A Reminder That if Someone Says You Can't Park Somewhere They Might Be Lying

There it is. The perfect parking spot, right up until you notice a completely sketchy ‘no-parking’ sign, or a suited-up bellboy telling you that, for sure, you can’t park here, it’s definitely illegal. Friend, I’m here to tell you they might be lying.

The latest example of this comes in the pages of The (New York) Daily News, which, a couple days ago, unleashed three of its reporters on billionaire Noam Gottesman, who the News said had, “gave himself the ultimate upgrade during the renovation process: his own private parking spot on one of the city’s most coveted streets.”

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What they were referring was lettering on the side of Gottesman’s West Village building that says, “NO PARKING ACTIVE DRIVEWAY,” in a place where no driveway exists, according to the News. The News also got the city’s Department of Buildings to say that the curb cut was illegal, and then, of course, tried to park in the space itself, with the predictable results.

Any attempt to park there immediately brings out hired hands from the building to warn people off.

When a News reporter pulled into the empty space Monday morning, a man emerged within seconds.

“You will be towed,” he said, pointing to the yellow words on the black door behind him, which was open enough to reveal a set of stairs leading up to a balcony landing.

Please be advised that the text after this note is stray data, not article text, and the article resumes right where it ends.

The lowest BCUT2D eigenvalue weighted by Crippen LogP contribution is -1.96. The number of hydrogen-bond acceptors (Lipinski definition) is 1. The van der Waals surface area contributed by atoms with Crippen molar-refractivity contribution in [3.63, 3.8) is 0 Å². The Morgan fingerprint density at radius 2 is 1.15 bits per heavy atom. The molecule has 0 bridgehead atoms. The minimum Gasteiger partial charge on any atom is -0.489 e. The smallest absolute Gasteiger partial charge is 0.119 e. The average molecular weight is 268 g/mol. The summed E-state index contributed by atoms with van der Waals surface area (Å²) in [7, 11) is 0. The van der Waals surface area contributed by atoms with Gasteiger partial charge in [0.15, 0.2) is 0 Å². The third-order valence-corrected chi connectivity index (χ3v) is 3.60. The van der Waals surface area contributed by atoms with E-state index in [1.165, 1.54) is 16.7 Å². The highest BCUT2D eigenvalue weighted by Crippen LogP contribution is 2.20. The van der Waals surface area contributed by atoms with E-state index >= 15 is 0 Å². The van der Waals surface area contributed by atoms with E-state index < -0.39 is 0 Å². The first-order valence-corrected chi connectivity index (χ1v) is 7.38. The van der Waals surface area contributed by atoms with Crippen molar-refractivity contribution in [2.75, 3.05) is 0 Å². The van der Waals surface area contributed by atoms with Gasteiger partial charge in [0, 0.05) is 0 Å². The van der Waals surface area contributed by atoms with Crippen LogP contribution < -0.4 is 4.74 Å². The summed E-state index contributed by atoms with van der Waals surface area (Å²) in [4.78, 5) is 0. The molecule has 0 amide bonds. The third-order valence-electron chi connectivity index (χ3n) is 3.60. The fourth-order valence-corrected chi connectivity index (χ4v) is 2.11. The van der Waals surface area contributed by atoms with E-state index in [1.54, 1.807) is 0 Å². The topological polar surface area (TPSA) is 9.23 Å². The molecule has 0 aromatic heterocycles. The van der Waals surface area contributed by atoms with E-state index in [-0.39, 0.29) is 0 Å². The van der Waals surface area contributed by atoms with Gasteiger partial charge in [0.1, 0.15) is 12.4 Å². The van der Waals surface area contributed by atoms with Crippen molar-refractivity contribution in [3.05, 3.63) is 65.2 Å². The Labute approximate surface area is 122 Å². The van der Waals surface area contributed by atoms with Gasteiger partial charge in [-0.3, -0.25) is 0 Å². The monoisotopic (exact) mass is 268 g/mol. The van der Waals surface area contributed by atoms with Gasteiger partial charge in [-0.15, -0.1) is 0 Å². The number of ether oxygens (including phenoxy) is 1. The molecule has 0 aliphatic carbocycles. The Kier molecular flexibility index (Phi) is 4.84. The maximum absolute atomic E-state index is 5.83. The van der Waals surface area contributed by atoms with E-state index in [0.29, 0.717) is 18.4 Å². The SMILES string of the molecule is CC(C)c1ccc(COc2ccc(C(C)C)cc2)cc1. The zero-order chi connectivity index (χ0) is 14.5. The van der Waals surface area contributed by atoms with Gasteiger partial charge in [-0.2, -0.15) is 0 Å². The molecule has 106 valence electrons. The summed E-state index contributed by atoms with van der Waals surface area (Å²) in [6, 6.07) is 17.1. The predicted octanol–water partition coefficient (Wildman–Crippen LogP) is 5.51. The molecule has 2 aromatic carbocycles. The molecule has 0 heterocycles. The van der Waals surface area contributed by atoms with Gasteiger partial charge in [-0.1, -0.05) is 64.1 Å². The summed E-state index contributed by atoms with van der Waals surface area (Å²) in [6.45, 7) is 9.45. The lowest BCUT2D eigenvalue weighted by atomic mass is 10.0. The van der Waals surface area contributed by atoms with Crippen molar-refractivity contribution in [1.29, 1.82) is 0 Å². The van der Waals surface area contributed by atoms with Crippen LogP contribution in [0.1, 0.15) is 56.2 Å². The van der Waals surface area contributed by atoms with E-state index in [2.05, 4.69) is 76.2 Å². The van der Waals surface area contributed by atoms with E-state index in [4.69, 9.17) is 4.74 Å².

Asked if the residence was a garage, he replied, “Yes, it is .... We tow people immediately. I’m sorry. Immediately.”

That threat is apparently not empty, as the News talked to one poor sap who parked in the spot as a form of resistance, only later to find his car towed to Queens. That car was towed after a cop was flagged down to ticket the vehicle—a ticket which was later dismissed.

The story was published Tuesday on the News’s front page and was met with the predictable outrage, and that same day a Department of Buildings inspector was dispatched to Gottesman’s home to assess the curb cut, with the News publishing a follow-up story.

Spurred by the driveway donnybrook first reported by the Daily News, a DOB inspector showed up at Gottesman’s property Tuesday with a tape measure in hand to assess the curb cut in front of the palatial three-story home. City officials told The News the building’s owner would be slapped with a violation for the controversial cut, which DOB insists was installed without proper permits.

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The News even coaxed this quote from a spokeswoman for New York Mayor Bill de Blasio.

“This is a shameful abuse of public space that we won’t tolerate. The building owner needs to play by the same rules as everyone else, no matter how deep his pockets are, which is why we’ve instructed the Buildings Department to investigate further and take whatever enforcement actions are needed,” Mayor de Blasio spokeswoman Marcy Miranda said.

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Now, ordinarily I would be totally up for getting really worked up about this, if setting up fake no parking zones on city streets hadn’t been the norm in this city for years. Take this New York Times story from 2010, when a reporter gamely investigated so-called no parking zones in front of various residences in the Upper East Side.